Secretary of State Antony Blinken will meet Chinese President Xi Jinping today, ending his pivotal trip to Beijing to ensure the many disputes between the superpowers do not spiral into conflict. Talks with China’s top diplomat, Wang Yi, and Foreign Minister Qin Gang did not seem to lessen the two sides’ differences. Humeyra Pamuk report for Reuters.
Leading Republicans in Congress criticized Secretary of State Antony Blinken on Friday for traveling to China this weekend. They accused Blinken of harming national security by endeavoring to normalize diplomatic relations with China. Representative Michael McCaul (R-TX), chair of the Foreign Affairs Committee, threatened to subpoena Blinken if he did not share documents outlining the list of retaliatory actions the U.S. government has considered against China and when they were applied. Karoun Demirjian reports for the New York Times.
OTHER U.S. RELATIONS
The attempted assassination of Aleksandr Poteyev, a C.I.A. informant in Miami by Russian intelligence in 2020, has been revealed in the book “Spies: The Epic Intelligence War Between East and West,” to be published on Jun. 29. The failed assassination attempt spiraled into tit-for-tat retaliation by the United States and Russia, according to three former senior American officials. Ronen Bergman, Adam Goldman, and Julian E. Barnes report for the New York Times.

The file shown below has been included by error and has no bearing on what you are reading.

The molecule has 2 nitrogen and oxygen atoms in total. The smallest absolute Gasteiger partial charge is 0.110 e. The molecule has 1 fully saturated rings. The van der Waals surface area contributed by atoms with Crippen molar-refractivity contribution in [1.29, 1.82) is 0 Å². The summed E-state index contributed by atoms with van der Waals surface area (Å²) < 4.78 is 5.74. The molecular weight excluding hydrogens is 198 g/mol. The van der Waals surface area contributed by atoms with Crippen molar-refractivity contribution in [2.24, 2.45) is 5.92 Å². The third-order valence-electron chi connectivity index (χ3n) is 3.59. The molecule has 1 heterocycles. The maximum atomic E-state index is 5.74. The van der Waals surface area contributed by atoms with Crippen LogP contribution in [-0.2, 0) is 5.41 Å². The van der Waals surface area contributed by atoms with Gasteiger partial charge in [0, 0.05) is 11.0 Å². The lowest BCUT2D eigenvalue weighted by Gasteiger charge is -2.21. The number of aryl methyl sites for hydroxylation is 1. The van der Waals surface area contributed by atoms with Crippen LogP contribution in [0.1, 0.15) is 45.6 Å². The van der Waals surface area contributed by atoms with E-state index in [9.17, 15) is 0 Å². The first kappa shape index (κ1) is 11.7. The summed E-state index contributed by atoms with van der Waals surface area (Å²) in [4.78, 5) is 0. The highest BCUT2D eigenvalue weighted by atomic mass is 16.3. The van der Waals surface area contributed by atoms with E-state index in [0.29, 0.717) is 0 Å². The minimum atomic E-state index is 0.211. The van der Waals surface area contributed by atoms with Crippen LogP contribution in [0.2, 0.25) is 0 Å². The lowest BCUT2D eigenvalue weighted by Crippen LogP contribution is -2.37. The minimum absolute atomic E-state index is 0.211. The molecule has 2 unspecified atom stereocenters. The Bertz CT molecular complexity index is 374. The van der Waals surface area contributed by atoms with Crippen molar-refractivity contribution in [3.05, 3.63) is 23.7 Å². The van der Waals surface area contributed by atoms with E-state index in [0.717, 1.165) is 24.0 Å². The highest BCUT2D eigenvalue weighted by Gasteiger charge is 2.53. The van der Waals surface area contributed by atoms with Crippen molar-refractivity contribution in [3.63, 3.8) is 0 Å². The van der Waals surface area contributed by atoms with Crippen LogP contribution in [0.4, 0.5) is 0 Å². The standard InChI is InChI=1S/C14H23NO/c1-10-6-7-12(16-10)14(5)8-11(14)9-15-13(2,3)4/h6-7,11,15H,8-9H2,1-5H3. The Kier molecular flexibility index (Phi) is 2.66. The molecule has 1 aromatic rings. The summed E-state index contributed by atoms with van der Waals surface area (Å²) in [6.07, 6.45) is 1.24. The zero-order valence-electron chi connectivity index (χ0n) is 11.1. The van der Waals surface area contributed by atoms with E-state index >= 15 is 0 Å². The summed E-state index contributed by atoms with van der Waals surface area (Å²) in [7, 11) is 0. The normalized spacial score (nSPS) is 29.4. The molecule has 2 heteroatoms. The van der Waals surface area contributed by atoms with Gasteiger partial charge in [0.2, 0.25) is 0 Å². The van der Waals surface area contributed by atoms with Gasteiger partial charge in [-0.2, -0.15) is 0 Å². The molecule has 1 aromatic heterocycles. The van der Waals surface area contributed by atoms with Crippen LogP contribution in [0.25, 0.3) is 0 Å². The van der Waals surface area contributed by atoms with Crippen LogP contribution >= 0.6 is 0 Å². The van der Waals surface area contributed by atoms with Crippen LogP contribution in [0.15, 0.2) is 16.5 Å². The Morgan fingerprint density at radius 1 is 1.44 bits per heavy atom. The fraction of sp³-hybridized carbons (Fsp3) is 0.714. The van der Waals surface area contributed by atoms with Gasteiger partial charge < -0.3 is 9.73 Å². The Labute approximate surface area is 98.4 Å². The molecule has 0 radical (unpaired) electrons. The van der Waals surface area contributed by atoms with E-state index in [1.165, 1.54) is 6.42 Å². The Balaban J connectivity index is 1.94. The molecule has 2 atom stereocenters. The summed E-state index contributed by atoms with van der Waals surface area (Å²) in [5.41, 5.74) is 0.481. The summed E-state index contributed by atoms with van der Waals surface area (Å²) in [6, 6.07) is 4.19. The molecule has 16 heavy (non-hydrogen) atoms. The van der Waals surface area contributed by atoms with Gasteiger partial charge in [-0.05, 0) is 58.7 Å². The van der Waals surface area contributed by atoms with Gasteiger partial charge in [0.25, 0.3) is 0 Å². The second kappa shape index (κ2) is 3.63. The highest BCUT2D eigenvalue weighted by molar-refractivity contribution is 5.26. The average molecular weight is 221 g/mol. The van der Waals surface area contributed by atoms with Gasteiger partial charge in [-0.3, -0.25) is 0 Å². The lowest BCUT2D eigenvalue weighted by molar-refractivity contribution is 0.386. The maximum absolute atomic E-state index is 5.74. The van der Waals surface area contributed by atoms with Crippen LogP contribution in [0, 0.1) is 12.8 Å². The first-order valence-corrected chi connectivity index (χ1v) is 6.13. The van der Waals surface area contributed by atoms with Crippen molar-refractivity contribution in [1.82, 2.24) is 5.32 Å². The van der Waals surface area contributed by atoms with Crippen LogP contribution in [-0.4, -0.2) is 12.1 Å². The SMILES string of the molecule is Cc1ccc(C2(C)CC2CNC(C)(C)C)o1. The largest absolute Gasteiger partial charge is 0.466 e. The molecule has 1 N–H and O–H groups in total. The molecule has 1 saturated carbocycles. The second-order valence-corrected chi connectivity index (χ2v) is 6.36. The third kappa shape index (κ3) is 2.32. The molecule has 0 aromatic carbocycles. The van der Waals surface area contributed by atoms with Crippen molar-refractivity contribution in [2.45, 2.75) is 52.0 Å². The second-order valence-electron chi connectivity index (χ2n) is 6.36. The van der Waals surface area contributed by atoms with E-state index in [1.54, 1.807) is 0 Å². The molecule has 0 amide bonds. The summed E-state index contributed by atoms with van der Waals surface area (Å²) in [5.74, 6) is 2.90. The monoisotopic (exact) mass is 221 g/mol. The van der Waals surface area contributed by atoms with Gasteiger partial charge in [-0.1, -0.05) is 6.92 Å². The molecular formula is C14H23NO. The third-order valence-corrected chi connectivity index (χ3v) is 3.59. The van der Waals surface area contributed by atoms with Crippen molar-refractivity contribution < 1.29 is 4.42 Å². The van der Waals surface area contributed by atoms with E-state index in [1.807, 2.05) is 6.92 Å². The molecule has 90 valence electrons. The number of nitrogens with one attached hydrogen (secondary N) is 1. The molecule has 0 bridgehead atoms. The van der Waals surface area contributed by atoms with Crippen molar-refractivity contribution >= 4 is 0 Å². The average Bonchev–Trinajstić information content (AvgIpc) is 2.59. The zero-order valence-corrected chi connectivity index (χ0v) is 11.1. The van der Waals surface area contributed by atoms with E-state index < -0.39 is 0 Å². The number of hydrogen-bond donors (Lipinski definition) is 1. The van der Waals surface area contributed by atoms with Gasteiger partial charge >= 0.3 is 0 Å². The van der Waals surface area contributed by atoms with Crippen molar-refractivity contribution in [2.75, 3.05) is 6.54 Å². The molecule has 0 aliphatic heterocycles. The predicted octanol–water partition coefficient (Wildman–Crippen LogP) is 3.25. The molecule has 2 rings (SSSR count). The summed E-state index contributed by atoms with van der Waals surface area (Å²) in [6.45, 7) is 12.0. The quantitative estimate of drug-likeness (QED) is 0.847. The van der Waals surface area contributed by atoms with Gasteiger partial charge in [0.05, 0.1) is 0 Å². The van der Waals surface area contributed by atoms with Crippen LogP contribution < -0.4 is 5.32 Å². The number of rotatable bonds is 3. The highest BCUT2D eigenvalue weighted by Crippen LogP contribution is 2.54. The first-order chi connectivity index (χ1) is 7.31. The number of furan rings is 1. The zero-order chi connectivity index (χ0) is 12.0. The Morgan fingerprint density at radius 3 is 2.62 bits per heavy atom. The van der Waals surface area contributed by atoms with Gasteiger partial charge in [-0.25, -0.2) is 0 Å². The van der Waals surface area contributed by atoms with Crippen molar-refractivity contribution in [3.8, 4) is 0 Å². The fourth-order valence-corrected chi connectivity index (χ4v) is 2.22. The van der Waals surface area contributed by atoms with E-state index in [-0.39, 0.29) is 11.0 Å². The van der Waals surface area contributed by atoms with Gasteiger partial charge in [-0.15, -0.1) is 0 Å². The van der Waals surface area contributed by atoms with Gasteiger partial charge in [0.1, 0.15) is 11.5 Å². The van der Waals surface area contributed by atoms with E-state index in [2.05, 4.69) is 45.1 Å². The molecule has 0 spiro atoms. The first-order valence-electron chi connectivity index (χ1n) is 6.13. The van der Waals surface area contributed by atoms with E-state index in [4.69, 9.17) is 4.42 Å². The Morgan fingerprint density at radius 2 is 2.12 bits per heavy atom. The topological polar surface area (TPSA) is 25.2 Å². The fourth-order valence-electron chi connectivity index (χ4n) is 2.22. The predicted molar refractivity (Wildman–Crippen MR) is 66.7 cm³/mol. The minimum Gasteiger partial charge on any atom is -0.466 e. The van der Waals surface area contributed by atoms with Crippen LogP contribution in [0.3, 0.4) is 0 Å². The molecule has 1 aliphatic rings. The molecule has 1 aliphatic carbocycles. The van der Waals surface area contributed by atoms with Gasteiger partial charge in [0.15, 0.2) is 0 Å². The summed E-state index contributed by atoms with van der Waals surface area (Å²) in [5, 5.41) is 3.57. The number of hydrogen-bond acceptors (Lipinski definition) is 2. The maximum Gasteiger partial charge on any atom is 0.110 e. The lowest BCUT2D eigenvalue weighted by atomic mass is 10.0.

Several leading Republican presidential candidates, including former President Trump, have backed a fringe idea to take unilateral action against Mexican cartels with the U.S. military. Republican lawmakers have introduced legislation to either authorize U.S. military action against the cartels or designate them as terrorist groups. However, leading Republicans, such as Representative Michael McCaul (R-TX), remain unconvinced. Brad Dress reports for The Hill.
RUSSIA-UKRAINE DEVELOPMENTS – KAKHOVKA DAM
Evidence suggests that Russian forces blew up the Kakhovka dam from within. Satellite and seismic detections of explosions in the area suggest the most likely cause of the collapse was an explosive charge in the maintenance passageway that runs through the dam. James Glanz, Marc Santora, Pablo Robles, Haley Willis, Lauren Leatherby, Christoph Koettl, and Dmitriy Khavin report for the New York Times.
Ukrainian officials are grappling with the potential for outbreaks of waterborne diseases as the flooding following the destruction of the Kakhovka dam in southeastern Ukraine recedes. Floods can increase the transmission of communicable, waterborne diseases like typhoid, cholera, leptospirosis, and hepatitis A. “Currently, trucks carrying essential medical supplies for infectious diseases such as cholera are being unloaded,” Oleksandr Chebotarov, the Kherson City Clinical Hospital medical director, said. Megan Specia reports for the New York Times.